When told that I had to give one month’s notice if I wanted to move out, I replied, “Ok, I’m giving my notice”. That felt good.
The location is excellent – 2 minutes from Ogikubo station, which is situated in Suginami-ku, the ward that I have almost always lived in when in Tokyo. This is both a good and bad thing: on the plus side, I know where everything is bla di bla, on the minus side, everything is so familiar that I am no longer able to appreciate it as I once did. I was talking to a graduate of Sheffield last night who is now living a few stops down the line about this very thing. She agreed that it would be nice to be able to go back in time and see things as we saw them several years back. I feel quite envious of those who are coming here for the first time – if their experience is anything like my first taste of the country they should have a fantastic time.
Don’t get me wrong, I’m not dissapointed. This is no anti-climax: it’s exactly as I expected. The fact that the engineering works being carried out at Shinjuku station are EXACTLY as they were 2 years ago helps. The SEAS graduate I mentioned above joked last night that they’ve been banging the same metal pole into the ground on the construction site opposite her flat for the past 18 months.
Which reminds me, I was delighted to see that the immigration department at Narita Aiport is still employing the same man as it was in 2002 to carry out the entirely pointless task of directing arrivals towards the mini-queues in front of each counter, much like the LED displays do at Post Offices. It really is extraordainary how inventive the Japanese are when it comes to dealing with the need for jobs for the aging population. No matter where you go, you are never far from some old man standing with a glowing red baton directing pedestrians around an obstacle such as, say, a piece of chewing gum on the pavement. Ok, so a slight exaggeration, but seriously, sometimes you have to laugh. Yesterday, when on our way to the agent, we passed by a group of workers checking for something in the suspended ceiling of the station. A stepladder, and a man with a torch was all that was really required – but that would not have been enough to satisfy the Ministry of Health, Labour and Welfare. Thus, they had a ring of cones surrounding the stepladder, and surrounding them, 2 workers looking on, offering tips on how to turn the torch on, and a further 4 men with red batons, protecting the public from the danger that the cones posed. I’m surprised they didn’t have a further ring of men protecting the public from the 1st ring of men!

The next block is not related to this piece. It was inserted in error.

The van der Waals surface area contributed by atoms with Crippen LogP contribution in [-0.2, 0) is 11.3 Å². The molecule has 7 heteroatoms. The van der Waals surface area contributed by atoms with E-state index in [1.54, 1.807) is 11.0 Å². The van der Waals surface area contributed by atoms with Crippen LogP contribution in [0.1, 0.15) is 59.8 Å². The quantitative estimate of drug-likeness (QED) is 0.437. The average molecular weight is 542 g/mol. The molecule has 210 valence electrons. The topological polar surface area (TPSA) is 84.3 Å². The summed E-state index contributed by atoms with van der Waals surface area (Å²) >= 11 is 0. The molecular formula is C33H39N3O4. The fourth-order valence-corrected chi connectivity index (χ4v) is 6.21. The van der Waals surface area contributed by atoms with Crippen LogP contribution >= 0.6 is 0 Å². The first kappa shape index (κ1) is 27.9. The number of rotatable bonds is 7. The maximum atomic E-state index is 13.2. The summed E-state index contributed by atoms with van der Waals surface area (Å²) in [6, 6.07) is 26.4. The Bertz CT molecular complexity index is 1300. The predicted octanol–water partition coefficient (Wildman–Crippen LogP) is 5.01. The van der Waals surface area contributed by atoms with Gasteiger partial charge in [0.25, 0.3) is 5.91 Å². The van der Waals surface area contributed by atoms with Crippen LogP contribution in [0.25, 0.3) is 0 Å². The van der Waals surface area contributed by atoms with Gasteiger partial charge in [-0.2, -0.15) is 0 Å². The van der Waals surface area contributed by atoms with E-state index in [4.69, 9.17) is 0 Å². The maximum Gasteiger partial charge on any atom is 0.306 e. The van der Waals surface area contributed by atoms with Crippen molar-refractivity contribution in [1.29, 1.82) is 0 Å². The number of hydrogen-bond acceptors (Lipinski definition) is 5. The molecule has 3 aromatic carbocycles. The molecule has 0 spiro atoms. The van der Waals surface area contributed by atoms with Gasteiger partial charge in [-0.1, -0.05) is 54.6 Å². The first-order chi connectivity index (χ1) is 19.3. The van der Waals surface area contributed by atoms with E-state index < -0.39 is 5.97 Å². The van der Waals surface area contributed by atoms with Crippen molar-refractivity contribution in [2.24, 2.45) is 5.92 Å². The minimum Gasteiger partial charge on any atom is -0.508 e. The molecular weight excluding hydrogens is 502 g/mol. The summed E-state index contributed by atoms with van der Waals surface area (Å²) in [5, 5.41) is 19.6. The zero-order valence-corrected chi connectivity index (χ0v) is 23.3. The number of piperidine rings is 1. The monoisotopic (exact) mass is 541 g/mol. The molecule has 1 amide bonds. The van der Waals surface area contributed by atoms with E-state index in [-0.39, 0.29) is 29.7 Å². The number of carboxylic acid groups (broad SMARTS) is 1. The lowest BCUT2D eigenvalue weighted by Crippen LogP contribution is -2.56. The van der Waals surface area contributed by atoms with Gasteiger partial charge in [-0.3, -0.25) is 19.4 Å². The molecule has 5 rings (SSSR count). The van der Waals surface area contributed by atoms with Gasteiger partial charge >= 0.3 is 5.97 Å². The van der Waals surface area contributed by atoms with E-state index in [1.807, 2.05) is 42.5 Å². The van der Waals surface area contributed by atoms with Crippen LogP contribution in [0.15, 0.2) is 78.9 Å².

I still think the classic was that man in Hokkaido whose job it was to stand by a traffic light and wave a green flag when the lights went green, and a red flag when they turned red!
Anyway, must go. So much more to tell you, but I need to get my chainsaw helmut and steel toe-capped boots on as I’m off to the supermarket in a bit.